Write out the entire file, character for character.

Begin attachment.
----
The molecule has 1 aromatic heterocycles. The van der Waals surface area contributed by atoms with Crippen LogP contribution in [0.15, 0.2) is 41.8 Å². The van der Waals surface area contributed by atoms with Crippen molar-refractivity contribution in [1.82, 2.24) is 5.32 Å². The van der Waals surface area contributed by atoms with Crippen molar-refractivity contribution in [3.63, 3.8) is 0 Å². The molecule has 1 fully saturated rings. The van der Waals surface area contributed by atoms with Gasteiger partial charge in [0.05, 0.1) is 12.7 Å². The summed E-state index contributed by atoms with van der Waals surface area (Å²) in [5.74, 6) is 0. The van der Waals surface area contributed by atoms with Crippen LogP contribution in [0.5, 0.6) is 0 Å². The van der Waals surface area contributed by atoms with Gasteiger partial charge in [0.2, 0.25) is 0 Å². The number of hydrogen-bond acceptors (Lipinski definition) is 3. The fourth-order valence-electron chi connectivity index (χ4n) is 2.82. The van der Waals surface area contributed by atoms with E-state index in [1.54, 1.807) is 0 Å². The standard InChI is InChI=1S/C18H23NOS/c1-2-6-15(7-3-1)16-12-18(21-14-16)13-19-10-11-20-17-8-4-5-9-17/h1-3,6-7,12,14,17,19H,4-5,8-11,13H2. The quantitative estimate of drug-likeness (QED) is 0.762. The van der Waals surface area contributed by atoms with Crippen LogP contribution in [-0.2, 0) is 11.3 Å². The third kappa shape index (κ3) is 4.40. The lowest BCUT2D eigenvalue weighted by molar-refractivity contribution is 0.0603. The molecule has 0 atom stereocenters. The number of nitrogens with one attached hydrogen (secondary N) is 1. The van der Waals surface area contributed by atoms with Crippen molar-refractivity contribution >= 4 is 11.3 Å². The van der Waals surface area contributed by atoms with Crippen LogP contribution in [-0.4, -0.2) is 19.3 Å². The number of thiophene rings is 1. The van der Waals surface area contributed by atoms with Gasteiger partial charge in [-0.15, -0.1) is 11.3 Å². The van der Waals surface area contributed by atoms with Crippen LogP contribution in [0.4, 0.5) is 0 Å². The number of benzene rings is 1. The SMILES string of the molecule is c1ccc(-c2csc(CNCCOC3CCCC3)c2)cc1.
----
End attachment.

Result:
The molecule has 1 aromatic heterocycles. The van der Waals surface area contributed by atoms with Crippen LogP contribution in [0.15, 0.2) is 41.8 Å². The van der Waals surface area contributed by atoms with Crippen molar-refractivity contribution in [1.82, 2.24) is 5.32 Å². The van der Waals surface area contributed by atoms with Crippen molar-refractivity contribution in [3.63, 3.8) is 0 Å². The molecule has 1 fully saturated rings. The van der Waals surface area contributed by atoms with Gasteiger partial charge in [0.05, 0.1) is 12.7 Å². The summed E-state index contributed by atoms with van der Waals surface area (Å²) in [5.74, 6) is 0. The van der Waals surface area contributed by atoms with Crippen LogP contribution in [0.5, 0.6) is 0 Å². The van der Waals surface area contributed by atoms with Gasteiger partial charge in [0.2, 0.25) is 0 Å². The number of hydrogen-bond acceptors (Lipinski definition) is 3. The fourth-order valence-electron chi connectivity index (χ4n) is 2.82. The van der Waals surface area contributed by atoms with E-state index in [1.54, 1.807) is 0 Å². The standard InChI is InChI=1S/C18H23NOS/c1-2-6-15(7-3-1)16-12-18(21-14-16)13-19-10-11-20-17-8-4-5-9-17/h1-3,6-7,12,14,17,19H,4-5,8-11,13H2. The quantitative estimate of drug-likeness (QED) is 0.762. The van der Waals surface area contributed by atoms with Crippen LogP contribution in [-0.2, 0) is 11.3 Å². The third kappa shape index (κ3) is 4.40. The lowest BCUT2D eigenvalue weighted by molar-refractivity contribution is 0.0603. The molecule has 0 atom stereocenters. The number of nitrogens with one attached hydrogen (secondary N) is 1. The van der Waals surface area contributed by atoms with Crippen molar-refractivity contribution >= 4 is 11.3 Å². The van der Waals surface area contributed by atoms with Crippen LogP contribution in [-0.4, -0.2) is 19.3 Å². The number of thiophene rings is 1. The van der Waals surface area contributed by atoms with Gasteiger partial charge in [-0.15, -0.1) is 11.3 Å². The van der Waals surface area contributed by atoms with Crippen LogP contribution in [0.4, 0.5) is 0 Å². The number of benzene rings is 1. The SMILES string of the molecule is c1ccc(-c2csc(CNCCOC3CCCC3)c2)cc1.